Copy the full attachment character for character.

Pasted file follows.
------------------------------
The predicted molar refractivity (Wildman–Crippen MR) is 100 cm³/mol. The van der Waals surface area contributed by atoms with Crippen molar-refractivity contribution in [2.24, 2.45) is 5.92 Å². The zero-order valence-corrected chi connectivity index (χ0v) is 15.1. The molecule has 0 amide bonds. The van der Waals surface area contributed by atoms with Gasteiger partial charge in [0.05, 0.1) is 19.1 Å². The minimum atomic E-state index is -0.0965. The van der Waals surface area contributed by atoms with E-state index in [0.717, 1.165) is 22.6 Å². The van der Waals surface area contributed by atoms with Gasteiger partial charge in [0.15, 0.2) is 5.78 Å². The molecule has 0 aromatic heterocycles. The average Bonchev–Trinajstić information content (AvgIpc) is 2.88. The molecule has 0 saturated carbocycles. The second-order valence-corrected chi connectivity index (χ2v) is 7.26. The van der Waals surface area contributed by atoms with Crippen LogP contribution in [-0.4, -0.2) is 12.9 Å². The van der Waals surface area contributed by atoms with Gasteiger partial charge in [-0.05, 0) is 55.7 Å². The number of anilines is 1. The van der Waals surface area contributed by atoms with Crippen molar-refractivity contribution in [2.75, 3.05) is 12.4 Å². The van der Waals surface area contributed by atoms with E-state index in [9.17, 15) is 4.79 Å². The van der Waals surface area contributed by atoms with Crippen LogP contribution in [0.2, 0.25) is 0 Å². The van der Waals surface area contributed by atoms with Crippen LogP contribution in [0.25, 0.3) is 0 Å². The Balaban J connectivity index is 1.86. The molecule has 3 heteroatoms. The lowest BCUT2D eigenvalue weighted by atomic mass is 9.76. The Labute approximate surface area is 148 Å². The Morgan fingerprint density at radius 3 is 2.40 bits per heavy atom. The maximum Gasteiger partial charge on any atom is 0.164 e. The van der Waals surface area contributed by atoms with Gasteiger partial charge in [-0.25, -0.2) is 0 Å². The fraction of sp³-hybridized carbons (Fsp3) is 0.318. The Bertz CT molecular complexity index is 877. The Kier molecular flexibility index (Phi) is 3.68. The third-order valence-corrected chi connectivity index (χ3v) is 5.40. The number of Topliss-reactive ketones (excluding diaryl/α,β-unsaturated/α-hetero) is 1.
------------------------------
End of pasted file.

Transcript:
The predicted molar refractivity (Wildman–Crippen MR) is 100 cm³/mol. The van der Waals surface area contributed by atoms with Crippen molar-refractivity contribution in [2.24, 2.45) is 5.92 Å². The zero-order valence-corrected chi connectivity index (χ0v) is 15.1. The molecule has 0 amide bonds. The van der Waals surface area contributed by atoms with Gasteiger partial charge in [0.05, 0.1) is 19.1 Å². The minimum atomic E-state index is -0.0965. The van der Waals surface area contributed by atoms with E-state index in [0.717, 1.165) is 22.6 Å². The van der Waals surface area contributed by atoms with Gasteiger partial charge in [0.15, 0.2) is 5.78 Å². The molecule has 0 aromatic heterocycles. The average Bonchev–Trinajstić information content (AvgIpc) is 2.88. The molecule has 0 saturated carbocycles. The second-order valence-corrected chi connectivity index (χ2v) is 7.26. The van der Waals surface area contributed by atoms with Crippen LogP contribution in [-0.4, -0.2) is 12.9 Å². The van der Waals surface area contributed by atoms with Gasteiger partial charge in [-0.05, 0) is 55.7 Å². The number of anilines is 1. The van der Waals surface area contributed by atoms with Crippen molar-refractivity contribution in [2.75, 3.05) is 12.4 Å². The van der Waals surface area contributed by atoms with E-state index in [9.17, 15) is 4.79 Å². The van der Waals surface area contributed by atoms with Crippen LogP contribution in [0.2, 0.25) is 0 Å². The van der Waals surface area contributed by atoms with Crippen LogP contribution in [0.25, 0.3) is 0 Å². The Balaban J connectivity index is 1.86. The molecule has 3 heteroatoms. The lowest BCUT2D eigenvalue weighted by atomic mass is 9.76. The Labute approximate surface area is 148 Å². The Morgan fingerprint density at radius 3 is 2.40 bits per heavy atom. The maximum Gasteiger partial charge on any atom is 0.164 e. The van der Waals surface area contributed by atoms with Gasteiger partial charge in [-0.25, -0.2) is 0 Å². The fraction of sp³-hybridized carbons (Fsp3) is 0.318. The Bertz CT molecular complexity index is 877. The Kier molecular flexibility index (Phi) is 3.68. The third-order valence-corrected chi connectivity index (χ3v) is 5.40. The number of Topliss-reactive ketones (excluding diaryl/α,β-unsaturated/α-hetero) is 1.